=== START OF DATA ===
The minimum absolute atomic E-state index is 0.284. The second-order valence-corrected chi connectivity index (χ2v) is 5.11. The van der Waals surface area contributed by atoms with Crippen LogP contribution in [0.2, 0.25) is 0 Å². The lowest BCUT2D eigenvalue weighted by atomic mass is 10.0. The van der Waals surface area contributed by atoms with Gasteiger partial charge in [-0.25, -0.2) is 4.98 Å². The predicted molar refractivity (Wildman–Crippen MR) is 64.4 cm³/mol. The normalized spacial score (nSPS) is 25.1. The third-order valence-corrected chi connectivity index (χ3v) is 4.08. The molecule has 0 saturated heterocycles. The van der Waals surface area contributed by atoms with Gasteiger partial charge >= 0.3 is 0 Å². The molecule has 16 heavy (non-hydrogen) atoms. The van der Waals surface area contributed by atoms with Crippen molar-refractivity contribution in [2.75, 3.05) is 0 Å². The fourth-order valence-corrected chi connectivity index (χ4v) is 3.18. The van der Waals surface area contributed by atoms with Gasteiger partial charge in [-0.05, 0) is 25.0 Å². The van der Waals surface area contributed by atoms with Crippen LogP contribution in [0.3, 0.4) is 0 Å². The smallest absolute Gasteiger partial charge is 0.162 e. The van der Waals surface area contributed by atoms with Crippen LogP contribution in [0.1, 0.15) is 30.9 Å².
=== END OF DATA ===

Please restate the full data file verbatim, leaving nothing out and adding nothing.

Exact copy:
The minimum absolute atomic E-state index is 0.284. The second-order valence-corrected chi connectivity index (χ2v) is 5.11. The van der Waals surface area contributed by atoms with Crippen LogP contribution in [0.2, 0.25) is 0 Å². The lowest BCUT2D eigenvalue weighted by atomic mass is 10.0. The van der Waals surface area contributed by atoms with Gasteiger partial charge in [-0.25, -0.2) is 4.98 Å². The predicted molar refractivity (Wildman–Crippen MR) is 64.4 cm³/mol. The normalized spacial score (nSPS) is 25.1. The third-order valence-corrected chi connectivity index (χ3v) is 4.08. The molecule has 0 saturated heterocycles. The van der Waals surface area contributed by atoms with Gasteiger partial charge >= 0.3 is 0 Å². The molecule has 16 heavy (non-hydrogen) atoms. The van der Waals surface area contributed by atoms with Crippen molar-refractivity contribution in [2.75, 3.05) is 0 Å². The fourth-order valence-corrected chi connectivity index (χ4v) is 3.18. The van der Waals surface area contributed by atoms with Gasteiger partial charge in [-0.05, 0) is 25.0 Å². The van der Waals surface area contributed by atoms with Crippen LogP contribution in [0.3, 0.4) is 0 Å². The smallest absolute Gasteiger partial charge is 0.162 e. The van der Waals surface area contributed by atoms with Crippen LogP contribution in [0.1, 0.15) is 30.9 Å².